Q. I put a passionfruit tree on the north side of our house. I noticed many flowers but later on after self-pollination the flowers fall off. What do I do to prevent it?
A. Passionfruit is tropical and at best a semi tropical vine that bears a delicious, seedy fruit with very little care under tropical conditions. It is not a tree so it does need to be supported by a trellis of some sort. This is the cold desert so this plant is handled a little bit differently here.
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In the desert, passionfruit requires more care than it does in the tropics and it will most likely freeze back to the ground every year. But if the roots are protected from winter cold it will grow again in the spring.
It is good you planted it on the north side of a building but the East side would be even better so that it gets light in the morning and shade from the late afternoon sun. It likes a lot of compost added to the soil at the time of planting and to the top of the soil each year.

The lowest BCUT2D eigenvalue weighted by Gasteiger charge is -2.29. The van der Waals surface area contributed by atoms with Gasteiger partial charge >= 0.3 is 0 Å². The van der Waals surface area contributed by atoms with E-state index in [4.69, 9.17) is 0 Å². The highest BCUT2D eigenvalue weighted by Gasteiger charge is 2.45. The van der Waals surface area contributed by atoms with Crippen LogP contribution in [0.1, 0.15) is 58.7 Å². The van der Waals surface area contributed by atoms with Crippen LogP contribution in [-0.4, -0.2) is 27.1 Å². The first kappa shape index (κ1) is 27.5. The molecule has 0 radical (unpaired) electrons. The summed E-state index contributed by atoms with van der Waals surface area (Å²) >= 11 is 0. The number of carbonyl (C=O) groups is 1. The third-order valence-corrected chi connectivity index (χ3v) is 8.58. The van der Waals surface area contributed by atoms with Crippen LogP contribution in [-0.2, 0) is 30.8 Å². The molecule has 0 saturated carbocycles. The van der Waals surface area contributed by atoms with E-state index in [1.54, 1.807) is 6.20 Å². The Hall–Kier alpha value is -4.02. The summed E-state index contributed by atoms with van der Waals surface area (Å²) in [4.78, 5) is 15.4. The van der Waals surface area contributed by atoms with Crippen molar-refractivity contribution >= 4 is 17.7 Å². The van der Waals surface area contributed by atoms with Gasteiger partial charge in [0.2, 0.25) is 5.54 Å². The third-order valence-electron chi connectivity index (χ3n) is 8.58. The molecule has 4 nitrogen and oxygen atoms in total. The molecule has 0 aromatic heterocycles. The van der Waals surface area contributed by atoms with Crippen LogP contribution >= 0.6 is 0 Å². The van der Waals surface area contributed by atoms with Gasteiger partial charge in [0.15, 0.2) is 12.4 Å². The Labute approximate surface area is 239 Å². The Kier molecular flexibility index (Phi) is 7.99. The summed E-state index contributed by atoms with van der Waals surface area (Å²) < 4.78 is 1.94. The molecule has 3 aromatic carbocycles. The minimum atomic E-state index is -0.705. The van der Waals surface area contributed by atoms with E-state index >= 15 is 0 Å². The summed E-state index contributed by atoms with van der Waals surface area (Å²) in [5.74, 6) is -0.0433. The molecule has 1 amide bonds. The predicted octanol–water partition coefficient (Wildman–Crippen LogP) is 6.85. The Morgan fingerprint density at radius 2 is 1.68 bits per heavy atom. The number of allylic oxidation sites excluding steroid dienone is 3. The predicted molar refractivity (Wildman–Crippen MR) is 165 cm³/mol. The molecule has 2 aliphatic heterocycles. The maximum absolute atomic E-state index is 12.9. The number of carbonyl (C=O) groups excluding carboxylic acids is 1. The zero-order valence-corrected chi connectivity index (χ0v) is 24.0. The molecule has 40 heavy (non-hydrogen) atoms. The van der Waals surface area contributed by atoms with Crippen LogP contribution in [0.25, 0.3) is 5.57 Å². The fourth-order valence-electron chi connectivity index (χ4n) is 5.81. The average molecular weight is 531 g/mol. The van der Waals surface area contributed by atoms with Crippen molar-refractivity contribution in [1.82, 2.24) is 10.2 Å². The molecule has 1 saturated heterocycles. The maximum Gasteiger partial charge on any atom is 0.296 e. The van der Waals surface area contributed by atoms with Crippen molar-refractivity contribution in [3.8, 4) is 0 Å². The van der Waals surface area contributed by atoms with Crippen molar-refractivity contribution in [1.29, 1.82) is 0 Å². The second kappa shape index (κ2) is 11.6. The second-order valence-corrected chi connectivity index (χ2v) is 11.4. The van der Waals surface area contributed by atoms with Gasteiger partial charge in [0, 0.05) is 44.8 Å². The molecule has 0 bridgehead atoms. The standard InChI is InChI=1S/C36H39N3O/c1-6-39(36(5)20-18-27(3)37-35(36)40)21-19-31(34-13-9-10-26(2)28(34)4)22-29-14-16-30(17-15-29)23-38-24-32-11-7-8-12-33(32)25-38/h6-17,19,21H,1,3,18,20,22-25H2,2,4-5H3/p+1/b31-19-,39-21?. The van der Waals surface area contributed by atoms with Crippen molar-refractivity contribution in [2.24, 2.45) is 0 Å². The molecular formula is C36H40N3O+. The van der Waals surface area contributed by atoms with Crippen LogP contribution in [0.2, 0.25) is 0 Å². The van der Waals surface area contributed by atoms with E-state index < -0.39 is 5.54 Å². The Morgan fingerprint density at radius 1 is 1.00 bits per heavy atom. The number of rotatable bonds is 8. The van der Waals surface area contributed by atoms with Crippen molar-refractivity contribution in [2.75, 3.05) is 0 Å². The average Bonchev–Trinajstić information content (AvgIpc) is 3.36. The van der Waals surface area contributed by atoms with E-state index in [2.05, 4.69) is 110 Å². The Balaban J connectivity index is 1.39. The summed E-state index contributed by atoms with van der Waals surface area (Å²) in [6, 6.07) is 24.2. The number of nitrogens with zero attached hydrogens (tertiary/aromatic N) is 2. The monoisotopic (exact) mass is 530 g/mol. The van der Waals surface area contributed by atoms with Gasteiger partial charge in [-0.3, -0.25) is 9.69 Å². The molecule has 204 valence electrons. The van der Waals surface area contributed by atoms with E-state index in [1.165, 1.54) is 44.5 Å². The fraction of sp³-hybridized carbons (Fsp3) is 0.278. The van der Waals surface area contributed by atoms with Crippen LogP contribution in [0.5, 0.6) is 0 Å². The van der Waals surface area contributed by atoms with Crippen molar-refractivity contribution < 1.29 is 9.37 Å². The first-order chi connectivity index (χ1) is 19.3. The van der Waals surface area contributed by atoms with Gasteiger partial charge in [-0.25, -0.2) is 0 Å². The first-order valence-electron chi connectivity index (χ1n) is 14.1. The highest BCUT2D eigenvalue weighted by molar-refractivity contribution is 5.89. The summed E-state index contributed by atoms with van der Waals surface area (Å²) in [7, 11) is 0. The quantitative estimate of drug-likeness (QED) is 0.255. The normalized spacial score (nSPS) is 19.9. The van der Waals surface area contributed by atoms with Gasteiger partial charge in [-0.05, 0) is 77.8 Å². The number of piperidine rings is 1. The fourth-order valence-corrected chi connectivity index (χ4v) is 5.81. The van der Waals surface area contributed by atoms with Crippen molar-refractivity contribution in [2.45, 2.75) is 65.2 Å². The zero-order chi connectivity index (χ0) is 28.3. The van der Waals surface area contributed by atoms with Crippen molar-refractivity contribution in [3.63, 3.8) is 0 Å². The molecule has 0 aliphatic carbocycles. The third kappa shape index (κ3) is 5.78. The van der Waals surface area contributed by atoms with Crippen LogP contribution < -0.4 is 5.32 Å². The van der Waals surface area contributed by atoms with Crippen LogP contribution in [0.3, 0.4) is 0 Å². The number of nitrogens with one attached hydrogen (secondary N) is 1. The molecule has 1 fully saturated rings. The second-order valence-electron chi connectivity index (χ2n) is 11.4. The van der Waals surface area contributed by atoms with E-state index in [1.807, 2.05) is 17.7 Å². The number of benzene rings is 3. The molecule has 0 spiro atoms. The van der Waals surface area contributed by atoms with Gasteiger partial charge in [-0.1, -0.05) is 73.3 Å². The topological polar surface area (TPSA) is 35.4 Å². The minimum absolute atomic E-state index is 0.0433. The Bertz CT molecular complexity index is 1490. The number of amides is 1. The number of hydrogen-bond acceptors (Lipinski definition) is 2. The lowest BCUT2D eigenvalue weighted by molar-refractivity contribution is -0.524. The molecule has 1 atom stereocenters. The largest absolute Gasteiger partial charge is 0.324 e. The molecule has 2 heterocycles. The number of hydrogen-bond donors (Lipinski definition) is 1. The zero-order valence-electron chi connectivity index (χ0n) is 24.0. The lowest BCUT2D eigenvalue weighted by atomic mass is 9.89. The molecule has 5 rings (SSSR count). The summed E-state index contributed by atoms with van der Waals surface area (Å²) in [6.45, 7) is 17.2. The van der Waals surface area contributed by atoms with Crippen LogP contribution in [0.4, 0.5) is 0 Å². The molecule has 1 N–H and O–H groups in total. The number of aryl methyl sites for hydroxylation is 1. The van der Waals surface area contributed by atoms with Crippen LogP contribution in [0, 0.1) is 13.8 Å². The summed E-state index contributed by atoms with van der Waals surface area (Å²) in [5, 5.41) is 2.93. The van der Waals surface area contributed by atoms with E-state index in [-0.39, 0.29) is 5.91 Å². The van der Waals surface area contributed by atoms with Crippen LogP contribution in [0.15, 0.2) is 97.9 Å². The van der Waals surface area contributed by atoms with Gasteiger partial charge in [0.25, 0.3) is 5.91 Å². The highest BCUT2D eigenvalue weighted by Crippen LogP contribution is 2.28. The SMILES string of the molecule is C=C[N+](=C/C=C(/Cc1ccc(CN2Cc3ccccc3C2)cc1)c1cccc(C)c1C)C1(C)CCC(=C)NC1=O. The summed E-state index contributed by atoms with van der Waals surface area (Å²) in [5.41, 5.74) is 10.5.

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Wood chip mulch applied to the surface helps keep the heat off of the roots and preserve moisture in the soil. Drip irrigation works but this plant may perform better if rooted in a large basin or donut that fills with water.
There are many different types and varieties of passionfruit and some perform better than others in the desert. Varieties that have performed in the Phoenix, Arizona, area include Frederick, Incense and Blue Crown. More can be read about their care in Phoenix at http://www.phoenixtropicals.com/passionFruit.html
Just remember that Phoenix has warmer winters than we have so we must apply better winter protection. They generally have better soils than we have as well.
Passionfruit is a heavy feeder so fertilize them frequently. They set fruit easiest during the cooler times of late spring and early summer but may have difficulty during the heat.
They may need to be hand pollinated if they fail to set fruit by themselves.